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Financial Reporting

 

Determining which basis of accounting to utilize in preparing the financial statements of an entity can be a confusing process. Management needs to start with determining if there are third party requirements, such as debt covenants or other agreements that may impact the decision. If there are not any, then they need to assess who the primary users of the financial statements will be and what information is necessary to meet their expectations from financial reporting.

Generally accepted accounting principles (GAAP) is a framework of accounting standards, rules and practices established by the Financial Accounting Standards Board. GAAP basis financial statements are utilized by entities of all sizes and across all industries. Lending institutions have commonly required GAAP basis financial statements as part of debt covenants. Other circumstances that may indicate a preference for GAAP based financial statements include:

  • Owners who are not involved in management
  • Expected need for significant debt funding from financial institutions
  • Complex or highly-specialized transactions which may not be addressed in other frameworks

In addition to GAAP, other noted bases of accounting are referred to in authoritative literature as special purpose frameworks. The use of a special purpose framework can be beneficial to entities for many reasons. Since special purpose frameworks do not need to consider the measurement requirements of GAAP, they can often be prepared on a more timely basis and at less cost. They may also provide information in a format that is more familiar to the users. Cash basis and income tax basis are the two more commonly used in practice.

The focus of the cash basis is strictly on the cash flows of the business, and may not reflect debt obligations and depreciable assets.  The income tax basis is the accounting basis that is utilized by the entity to file its income tax return for the period covered by the financial statements.  The American Institute of Certified Public Accountants (AICPA) has provided the following guidance on characteristics of entities that generally are good candidates for using a special purpose framework, such as cash basis and income tax basis financial statements:

  • There are no third-party users of the financial statements
  • Creditors do not require GAAP financial statements
  • Cost of complying with GAAP would exceed the benefits
  • Owners and managers are closely involved in the day-to-day operations of the business and have a fairly accurate picture of the entity’s financial position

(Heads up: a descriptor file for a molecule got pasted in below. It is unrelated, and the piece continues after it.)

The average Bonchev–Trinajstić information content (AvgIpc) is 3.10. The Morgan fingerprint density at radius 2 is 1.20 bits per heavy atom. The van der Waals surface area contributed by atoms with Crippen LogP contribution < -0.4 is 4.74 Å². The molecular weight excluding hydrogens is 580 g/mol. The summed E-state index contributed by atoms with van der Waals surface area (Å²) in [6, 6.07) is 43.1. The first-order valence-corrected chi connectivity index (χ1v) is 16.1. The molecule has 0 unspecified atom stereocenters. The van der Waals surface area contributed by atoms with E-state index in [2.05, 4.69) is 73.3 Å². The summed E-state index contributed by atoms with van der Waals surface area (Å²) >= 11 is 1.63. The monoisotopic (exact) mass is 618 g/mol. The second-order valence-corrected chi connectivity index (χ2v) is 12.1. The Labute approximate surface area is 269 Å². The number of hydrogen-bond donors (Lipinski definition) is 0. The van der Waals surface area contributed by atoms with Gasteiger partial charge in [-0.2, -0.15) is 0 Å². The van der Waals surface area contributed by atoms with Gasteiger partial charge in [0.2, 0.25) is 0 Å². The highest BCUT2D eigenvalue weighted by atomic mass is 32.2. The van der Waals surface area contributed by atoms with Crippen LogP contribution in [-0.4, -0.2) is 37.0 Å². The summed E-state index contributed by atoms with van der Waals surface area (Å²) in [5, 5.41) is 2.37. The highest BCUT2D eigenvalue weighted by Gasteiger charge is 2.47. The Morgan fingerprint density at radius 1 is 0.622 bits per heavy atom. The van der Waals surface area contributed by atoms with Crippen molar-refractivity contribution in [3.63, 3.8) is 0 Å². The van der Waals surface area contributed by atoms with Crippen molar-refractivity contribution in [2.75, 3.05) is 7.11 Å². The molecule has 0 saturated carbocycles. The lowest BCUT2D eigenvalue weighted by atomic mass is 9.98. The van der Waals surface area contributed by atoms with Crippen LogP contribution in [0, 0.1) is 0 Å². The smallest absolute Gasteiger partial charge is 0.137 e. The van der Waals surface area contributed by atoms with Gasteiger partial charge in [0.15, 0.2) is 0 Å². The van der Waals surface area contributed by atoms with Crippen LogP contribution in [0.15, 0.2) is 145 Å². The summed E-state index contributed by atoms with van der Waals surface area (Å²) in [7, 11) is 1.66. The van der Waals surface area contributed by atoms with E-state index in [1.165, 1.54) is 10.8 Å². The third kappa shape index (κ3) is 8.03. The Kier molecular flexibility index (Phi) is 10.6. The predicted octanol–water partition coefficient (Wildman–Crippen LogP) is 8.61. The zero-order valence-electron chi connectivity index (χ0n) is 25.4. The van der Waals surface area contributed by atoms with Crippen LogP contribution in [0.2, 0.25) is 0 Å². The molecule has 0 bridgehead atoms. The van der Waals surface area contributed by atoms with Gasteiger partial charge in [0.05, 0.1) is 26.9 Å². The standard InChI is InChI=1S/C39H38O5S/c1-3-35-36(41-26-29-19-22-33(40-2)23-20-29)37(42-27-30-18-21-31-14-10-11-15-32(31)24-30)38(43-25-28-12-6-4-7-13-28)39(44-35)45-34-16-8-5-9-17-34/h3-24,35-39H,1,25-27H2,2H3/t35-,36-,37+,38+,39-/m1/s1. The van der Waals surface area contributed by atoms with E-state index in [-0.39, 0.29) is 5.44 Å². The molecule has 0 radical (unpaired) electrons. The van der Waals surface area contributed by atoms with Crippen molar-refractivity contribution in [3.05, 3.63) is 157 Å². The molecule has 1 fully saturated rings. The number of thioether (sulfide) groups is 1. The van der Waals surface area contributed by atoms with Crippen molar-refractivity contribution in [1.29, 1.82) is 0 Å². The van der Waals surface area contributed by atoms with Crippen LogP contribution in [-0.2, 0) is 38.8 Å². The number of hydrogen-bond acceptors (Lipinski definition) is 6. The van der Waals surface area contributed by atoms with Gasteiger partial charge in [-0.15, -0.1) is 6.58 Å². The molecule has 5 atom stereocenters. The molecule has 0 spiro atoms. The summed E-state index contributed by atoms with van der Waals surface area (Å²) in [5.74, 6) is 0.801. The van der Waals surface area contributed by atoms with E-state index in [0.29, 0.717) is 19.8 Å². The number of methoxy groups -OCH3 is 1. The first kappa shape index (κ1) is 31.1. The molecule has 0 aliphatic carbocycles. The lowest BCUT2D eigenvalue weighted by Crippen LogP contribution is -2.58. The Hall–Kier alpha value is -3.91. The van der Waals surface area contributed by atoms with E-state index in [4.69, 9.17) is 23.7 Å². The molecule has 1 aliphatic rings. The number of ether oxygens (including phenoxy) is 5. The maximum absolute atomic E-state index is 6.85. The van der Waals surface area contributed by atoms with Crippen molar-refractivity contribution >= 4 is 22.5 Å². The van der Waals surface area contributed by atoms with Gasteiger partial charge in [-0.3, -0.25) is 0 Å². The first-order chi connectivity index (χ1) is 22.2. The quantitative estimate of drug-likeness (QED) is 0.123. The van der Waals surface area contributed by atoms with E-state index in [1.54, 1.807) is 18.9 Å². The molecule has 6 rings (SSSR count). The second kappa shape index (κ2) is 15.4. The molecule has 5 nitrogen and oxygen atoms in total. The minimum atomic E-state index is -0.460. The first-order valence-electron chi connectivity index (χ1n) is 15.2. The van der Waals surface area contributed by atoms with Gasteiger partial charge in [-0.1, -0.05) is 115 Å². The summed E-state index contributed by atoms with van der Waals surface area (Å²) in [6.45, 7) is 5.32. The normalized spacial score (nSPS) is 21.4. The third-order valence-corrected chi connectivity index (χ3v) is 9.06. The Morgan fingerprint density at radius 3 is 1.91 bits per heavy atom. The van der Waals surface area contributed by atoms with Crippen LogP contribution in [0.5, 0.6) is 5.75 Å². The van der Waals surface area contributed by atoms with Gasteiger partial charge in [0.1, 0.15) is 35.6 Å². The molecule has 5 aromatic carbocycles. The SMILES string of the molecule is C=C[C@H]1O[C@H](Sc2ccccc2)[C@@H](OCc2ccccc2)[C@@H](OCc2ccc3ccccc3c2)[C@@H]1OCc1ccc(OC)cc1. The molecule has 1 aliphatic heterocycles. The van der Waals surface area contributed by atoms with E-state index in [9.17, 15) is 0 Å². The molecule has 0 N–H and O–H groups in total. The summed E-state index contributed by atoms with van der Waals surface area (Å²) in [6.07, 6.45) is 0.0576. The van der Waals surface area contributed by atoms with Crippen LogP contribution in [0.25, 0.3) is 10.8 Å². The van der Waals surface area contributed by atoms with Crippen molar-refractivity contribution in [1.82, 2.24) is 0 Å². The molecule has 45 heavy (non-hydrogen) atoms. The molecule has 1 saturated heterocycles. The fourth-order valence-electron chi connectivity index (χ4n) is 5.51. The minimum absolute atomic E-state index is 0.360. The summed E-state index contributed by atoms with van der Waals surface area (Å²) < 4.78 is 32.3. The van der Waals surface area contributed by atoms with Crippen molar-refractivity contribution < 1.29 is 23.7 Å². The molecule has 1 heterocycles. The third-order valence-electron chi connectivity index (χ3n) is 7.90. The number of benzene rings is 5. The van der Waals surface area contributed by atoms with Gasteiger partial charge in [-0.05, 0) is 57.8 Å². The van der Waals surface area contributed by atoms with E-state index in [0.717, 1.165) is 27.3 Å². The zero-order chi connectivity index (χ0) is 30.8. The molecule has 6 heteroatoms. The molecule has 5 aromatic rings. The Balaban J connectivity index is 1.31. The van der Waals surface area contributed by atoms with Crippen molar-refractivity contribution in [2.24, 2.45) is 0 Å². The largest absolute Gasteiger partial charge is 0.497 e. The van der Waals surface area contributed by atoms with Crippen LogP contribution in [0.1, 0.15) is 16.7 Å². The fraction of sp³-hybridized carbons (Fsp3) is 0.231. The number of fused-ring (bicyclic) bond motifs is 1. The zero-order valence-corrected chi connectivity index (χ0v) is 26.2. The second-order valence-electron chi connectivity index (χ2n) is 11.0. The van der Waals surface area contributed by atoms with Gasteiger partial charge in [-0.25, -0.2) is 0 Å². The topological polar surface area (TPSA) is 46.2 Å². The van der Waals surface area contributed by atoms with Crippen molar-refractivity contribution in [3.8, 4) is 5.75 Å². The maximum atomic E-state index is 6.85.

• Entity is not required to issue GAAP financial statements, nor does it expect to be

Items to consider in selecting between the more common special purpose frameworks include:

Cash Basis

Tax Basis

Users are primarily interested in cash flows

Users are primarily interested in tax implications of transactions

Limited number of financial statement users

Users of the financial statements have an understanding of income taxes.

Relatively simple operations engaged in primarily one activity

Users are primarily interested in the tax aspects of their relationship with the entity.

Does not have significant debt or fixed assets which would be recognized under another basis of accounting.

 

 

 

 

Once management has assessed the characteristics of the entity, often with the guidance of a trusted advisor, then they have to determine which method will provide the necessary and appropriate financial information about the entity to the intended users. When utilized appropriately, all of the frameworks can provide credible financial information.

The bases discussed above are only some of the options available to entities for their financial reporting needs. Other options could exist that would potentially be more useful or appropriate to the entity depending on its specific circumstances. Deciding which basis of accounting to utilize for an entity can be a complex process. Current needs of the entity and future expectations need to be considered along with costs of compliance. Due to the number of options and potential complexity, entities should rely on management or trusted advisors with the appropriate skills, knowledge and expertise to assess the various methods and make informed decisions.

If you would like more information, please contact Gregory L. Ackerman, CPA at (843) 448-1500 ext. 4244 or gackerman@websterrogers.com.

 

 

 
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Nelda Fields | Debra Turner
Nelda Fields | Debra Turner
Healthcare Services Group | Partners
(843) 577-5843
healthcare@websterrogers.com
40 Calhoun Street, Suite 320
Charleston, SC 29401
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Our firm provides the information in this e-newsletter for general guidance only, and does not constitute the provision of legal advice, tax advice, accounting services, investment advice, or professional consulting of any kind. The information provided herein should not be used as a substitute for consultation with professional tax, accounting, legal, or other competent advisers. Before making any decision or taking any action, you should consult a professional adviser who has been provided with all pertinent facts relevant to your particular situation. Tax articles in this e-newsletter are not intended to be used, and cannot be used by any taxpayer, for the purpose of avoiding accuracy-related penalties that may be imposed on the taxpayer. The information is provided "as is," with no assurance or guarantee of completeness, accuracy, or timeliness of the information, and without warranty of any kind, express or implied, including but not limited to warranties of performance, merchantability, and fitness for a particular purpose.
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